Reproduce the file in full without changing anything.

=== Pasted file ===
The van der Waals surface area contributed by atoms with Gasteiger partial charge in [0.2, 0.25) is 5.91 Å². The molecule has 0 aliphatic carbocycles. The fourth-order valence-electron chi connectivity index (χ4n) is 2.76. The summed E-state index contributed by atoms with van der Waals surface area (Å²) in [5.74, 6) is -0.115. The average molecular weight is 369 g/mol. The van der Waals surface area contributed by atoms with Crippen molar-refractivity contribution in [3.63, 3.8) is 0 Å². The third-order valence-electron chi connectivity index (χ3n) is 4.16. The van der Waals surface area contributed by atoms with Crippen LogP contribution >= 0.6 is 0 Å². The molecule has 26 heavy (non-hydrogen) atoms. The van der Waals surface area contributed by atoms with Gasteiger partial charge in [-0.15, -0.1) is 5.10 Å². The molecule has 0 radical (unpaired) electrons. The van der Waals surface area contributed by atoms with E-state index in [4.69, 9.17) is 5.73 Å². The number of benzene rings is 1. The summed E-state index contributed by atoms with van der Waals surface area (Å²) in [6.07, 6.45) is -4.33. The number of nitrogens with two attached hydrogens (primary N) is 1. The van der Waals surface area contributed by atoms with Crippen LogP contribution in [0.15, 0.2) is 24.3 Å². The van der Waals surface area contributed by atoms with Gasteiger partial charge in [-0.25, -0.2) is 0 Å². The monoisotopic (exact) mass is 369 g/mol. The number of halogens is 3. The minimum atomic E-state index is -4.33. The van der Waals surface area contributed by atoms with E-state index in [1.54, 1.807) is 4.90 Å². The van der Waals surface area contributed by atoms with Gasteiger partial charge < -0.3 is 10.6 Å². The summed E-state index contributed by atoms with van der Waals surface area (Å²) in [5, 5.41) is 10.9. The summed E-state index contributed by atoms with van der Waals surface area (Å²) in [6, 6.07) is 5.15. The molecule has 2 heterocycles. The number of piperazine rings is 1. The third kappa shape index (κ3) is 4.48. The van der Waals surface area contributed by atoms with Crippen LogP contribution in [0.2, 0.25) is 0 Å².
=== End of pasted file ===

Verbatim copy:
The van der Waals surface area contributed by atoms with Gasteiger partial charge in [0.2, 0.25) is 5.91 Å². The molecule has 0 aliphatic carbocycles. The fourth-order valence-electron chi connectivity index (χ4n) is 2.76. The summed E-state index contributed by atoms with van der Waals surface area (Å²) in [5.74, 6) is -0.115. The average molecular weight is 369 g/mol. The van der Waals surface area contributed by atoms with Crippen molar-refractivity contribution in [3.63, 3.8) is 0 Å². The third-order valence-electron chi connectivity index (χ3n) is 4.16. The van der Waals surface area contributed by atoms with Crippen LogP contribution >= 0.6 is 0 Å². The molecule has 26 heavy (non-hydrogen) atoms. The van der Waals surface area contributed by atoms with Gasteiger partial charge in [-0.15, -0.1) is 5.10 Å². The molecule has 0 radical (unpaired) electrons. The van der Waals surface area contributed by atoms with E-state index in [4.69, 9.17) is 5.73 Å². The number of benzene rings is 1. The summed E-state index contributed by atoms with van der Waals surface area (Å²) in [6.07, 6.45) is -4.33. The number of nitrogens with two attached hydrogens (primary N) is 1. The van der Waals surface area contributed by atoms with Crippen LogP contribution in [0.15, 0.2) is 24.3 Å². The van der Waals surface area contributed by atoms with Gasteiger partial charge in [-0.25, -0.2) is 0 Å². The monoisotopic (exact) mass is 369 g/mol. The number of halogens is 3. The minimum atomic E-state index is -4.33. The van der Waals surface area contributed by atoms with E-state index in [1.54, 1.807) is 4.90 Å². The van der Waals surface area contributed by atoms with Gasteiger partial charge < -0.3 is 10.6 Å². The summed E-state index contributed by atoms with van der Waals surface area (Å²) in [5, 5.41) is 10.9. The summed E-state index contributed by atoms with van der Waals surface area (Å²) in [6, 6.07) is 5.15. The molecule has 2 heterocycles. The number of piperazine rings is 1. The third kappa shape index (κ3) is 4.48. The van der Waals surface area contributed by atoms with Crippen LogP contribution in [0.2, 0.25) is 0 Å².